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Negative gearing .pdf

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Rents are unlikely to rise if negative gearing is changed because landlords
cannot pass on cost increases independently of the balance between demand
and supply in the rental housing market, economist Saul Eslake said.
Experts in the property industry are concerned limiting negative gearing only
to new properties would jack up rents as housing investors leave the market
reducing the supply of rental properties or raise rents to make up for the
higher cost of investment.
"Landlords cannot arbitrarily change their costs. Are interest rates changes
passed onto tenants?" Mr Eslake said.
"Landlords will charge what the market bears…they will raise rent if the
market is tight and drop rents when it is loose."

Rental market in Australia
Nationally, rental growth has dropped over the past 12 months and the current

rental markets are the weakest since 1996, according to Corelogic RP Data.
On Tuesday, SQM Research's new rental data for January showed the
vacancy rate is 2.5 per cent with rents falling in Perth and Darwin and minimal
rises in the major cities of Sydney and Melbourne.
A tight market is when vacancies fall under 2 per cent, SQM Research chief
executive Louis Christopher said.
"At the moment, the rates are more at equilibrium. Hobart and Canberra are
picking up pace, particularly in Canberra where conditions have been soft," he
"The main cities of Sydney, Brisbane, we see relatively slow rental growth."
Mr Christopher agreed with Mr Eslake that landlords still have to adhere to the
supply and demand levers of a wider rental market.
"The bottom line is the rental market is a market. It is determined by supply
and demand. A landlord can try to pass on increases but in a market which
favours tenants, they are at a severe risk of losing tenants and having
the property vacant."
The property industry disagreed saying the stable rental condition would turn
on its head if the Labor Party's proposal to reduce negative gearing benefits
goes through.
"Greater stability in rents has been a welcome relief to tenants, for so long
subjected to hike after hike, yet Labor's policy could potentially reverse the
situation and exacerbate renters' pain all over again," property
agent Laing+Simmons managing director Leanne Pilkington said.
Ms Pilkington said prices of new housing would rise further as investors chase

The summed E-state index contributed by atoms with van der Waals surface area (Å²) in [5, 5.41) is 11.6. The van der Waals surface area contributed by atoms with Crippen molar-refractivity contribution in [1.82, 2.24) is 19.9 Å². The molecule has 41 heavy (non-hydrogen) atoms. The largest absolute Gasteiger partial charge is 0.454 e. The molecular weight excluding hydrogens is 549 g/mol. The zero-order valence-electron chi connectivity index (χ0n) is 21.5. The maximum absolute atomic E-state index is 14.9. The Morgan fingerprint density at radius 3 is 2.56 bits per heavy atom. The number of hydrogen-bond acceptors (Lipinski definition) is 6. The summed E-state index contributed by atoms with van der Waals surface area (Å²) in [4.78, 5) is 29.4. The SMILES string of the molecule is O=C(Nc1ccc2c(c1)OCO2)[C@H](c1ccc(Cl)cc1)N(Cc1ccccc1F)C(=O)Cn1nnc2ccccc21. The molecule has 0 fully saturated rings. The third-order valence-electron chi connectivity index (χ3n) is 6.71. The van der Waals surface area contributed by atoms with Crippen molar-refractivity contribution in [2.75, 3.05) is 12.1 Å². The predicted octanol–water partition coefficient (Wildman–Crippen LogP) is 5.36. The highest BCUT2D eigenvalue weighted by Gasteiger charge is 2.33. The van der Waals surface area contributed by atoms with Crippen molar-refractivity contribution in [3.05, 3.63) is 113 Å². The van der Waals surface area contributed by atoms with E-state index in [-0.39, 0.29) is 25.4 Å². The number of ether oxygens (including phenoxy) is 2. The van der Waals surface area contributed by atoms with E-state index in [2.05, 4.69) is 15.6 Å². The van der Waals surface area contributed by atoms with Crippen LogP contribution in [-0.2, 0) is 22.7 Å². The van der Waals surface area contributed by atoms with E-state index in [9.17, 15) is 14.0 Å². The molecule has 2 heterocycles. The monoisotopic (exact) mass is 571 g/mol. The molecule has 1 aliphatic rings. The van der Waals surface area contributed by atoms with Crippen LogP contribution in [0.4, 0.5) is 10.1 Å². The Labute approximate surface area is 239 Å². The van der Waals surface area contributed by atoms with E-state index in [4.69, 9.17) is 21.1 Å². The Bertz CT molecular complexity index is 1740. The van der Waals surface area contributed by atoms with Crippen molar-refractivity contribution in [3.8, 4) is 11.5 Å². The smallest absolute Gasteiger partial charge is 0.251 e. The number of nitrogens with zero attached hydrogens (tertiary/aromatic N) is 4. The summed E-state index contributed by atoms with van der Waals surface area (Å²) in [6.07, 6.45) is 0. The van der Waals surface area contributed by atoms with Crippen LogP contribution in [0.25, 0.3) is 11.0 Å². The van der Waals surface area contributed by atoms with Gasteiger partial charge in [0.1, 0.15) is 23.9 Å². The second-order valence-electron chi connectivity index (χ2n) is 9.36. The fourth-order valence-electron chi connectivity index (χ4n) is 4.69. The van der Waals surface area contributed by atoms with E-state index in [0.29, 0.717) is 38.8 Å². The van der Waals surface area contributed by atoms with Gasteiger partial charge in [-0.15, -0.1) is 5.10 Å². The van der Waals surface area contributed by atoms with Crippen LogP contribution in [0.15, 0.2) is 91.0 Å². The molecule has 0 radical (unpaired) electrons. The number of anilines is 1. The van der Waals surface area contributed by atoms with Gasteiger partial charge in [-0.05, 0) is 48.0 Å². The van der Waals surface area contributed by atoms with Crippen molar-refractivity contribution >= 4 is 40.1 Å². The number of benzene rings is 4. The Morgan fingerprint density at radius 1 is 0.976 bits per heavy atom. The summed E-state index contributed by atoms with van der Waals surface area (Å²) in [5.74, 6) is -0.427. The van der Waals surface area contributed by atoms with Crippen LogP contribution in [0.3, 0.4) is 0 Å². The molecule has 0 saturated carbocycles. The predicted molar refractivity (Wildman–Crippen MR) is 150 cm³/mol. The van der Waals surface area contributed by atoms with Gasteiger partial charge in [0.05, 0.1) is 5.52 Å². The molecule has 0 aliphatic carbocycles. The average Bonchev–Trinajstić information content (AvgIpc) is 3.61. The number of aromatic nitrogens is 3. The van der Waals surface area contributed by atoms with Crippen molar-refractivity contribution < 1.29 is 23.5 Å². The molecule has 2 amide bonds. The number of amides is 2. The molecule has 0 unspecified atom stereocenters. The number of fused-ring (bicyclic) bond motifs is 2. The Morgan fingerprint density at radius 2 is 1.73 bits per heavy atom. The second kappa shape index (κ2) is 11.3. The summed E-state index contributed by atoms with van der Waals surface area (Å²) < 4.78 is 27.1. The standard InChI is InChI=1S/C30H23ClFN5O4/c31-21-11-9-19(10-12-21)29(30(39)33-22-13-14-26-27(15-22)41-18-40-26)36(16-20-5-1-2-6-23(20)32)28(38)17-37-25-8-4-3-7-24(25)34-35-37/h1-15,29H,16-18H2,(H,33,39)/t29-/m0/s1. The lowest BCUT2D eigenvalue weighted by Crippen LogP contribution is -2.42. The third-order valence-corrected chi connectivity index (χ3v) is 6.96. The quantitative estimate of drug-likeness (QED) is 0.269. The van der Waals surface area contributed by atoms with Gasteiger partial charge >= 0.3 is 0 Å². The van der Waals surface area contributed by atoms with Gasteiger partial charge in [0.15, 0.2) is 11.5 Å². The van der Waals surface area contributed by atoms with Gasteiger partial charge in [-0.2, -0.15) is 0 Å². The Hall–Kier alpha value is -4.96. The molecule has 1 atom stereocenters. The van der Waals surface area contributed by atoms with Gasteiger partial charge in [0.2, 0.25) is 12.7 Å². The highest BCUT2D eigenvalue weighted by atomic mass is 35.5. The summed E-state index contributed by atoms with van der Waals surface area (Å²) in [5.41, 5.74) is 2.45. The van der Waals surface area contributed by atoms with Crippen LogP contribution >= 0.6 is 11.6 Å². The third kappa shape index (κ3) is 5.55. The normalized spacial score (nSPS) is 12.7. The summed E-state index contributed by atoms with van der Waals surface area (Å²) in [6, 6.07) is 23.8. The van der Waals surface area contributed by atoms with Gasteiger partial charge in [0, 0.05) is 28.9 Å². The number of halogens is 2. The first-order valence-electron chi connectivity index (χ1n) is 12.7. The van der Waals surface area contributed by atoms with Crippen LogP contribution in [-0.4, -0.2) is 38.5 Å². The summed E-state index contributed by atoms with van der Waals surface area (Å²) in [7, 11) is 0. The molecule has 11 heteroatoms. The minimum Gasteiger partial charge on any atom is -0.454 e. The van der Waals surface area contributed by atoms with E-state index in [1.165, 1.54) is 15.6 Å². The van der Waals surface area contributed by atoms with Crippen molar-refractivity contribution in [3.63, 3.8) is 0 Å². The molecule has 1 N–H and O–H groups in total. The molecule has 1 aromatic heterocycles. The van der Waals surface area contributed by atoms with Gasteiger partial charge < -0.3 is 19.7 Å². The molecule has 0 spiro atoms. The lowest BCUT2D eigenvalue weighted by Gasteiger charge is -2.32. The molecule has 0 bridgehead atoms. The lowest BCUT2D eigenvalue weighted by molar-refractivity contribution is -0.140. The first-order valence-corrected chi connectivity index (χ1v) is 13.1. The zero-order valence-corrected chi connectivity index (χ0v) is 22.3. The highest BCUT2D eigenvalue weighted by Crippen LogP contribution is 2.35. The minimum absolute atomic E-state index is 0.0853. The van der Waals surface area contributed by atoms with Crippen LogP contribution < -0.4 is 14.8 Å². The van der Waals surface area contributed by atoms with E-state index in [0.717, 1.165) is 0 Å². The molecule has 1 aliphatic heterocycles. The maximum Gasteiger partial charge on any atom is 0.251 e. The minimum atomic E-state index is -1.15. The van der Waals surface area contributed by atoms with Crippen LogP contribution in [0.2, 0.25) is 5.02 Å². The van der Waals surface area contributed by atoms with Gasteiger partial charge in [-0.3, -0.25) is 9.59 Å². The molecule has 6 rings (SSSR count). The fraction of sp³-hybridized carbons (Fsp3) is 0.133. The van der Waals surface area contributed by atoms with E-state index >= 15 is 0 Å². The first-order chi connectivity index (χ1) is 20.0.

new stock where negative gearing is allowed. The ability of current tenants to
buy a home would deplete, forcing them to demand more rental properties.
"This could lead to a scenario where vacancy rates drop even further, on top
of the most recent tightening trend, putting renewed pressure on rents and
jeopardising the ability of tenants to accumulate a deposit for their first home,"
she said.

But negative gearing removes one of the greatest concern in the housing
market, speculation, which forces housing prices up. "Now, renters have a
better chance of buying home [when prices comes down]," Mr Eslake said.
Importantly there are too many "moving parts" to determine how rents will shift
if negative gearing changes. The limitation of negative gearing to new
properties - allowing investors to offset losses only for new properties against
their income - could make it too expensive for future investors thus limiting
supply of rental properties, the Housing Industry Association said.
Or, it could lead to a strong supply side response to the market, SQM
Research said. "We have seen such directed stimulus work on the markets
before, namely in the form of various first home owner grants, so we are
confident, the market is responsive to such stimulus."
"It is hard to predict how the policy change will affect rents," AMP Capital
Investors chief economist Shane Oliver said.
"I think there will probably be upwards pressure on rents but there are many
offsetting factors."

Mr Oliver said even if landlords decide to pass on increased costs of property
investments, there might be a lag before the effect is seen in rents.
"It might take a while to show up. Remember you can still negatively gear
[grandfathered assets] and...new investors can do that in new properties
which will increase supply of housing."

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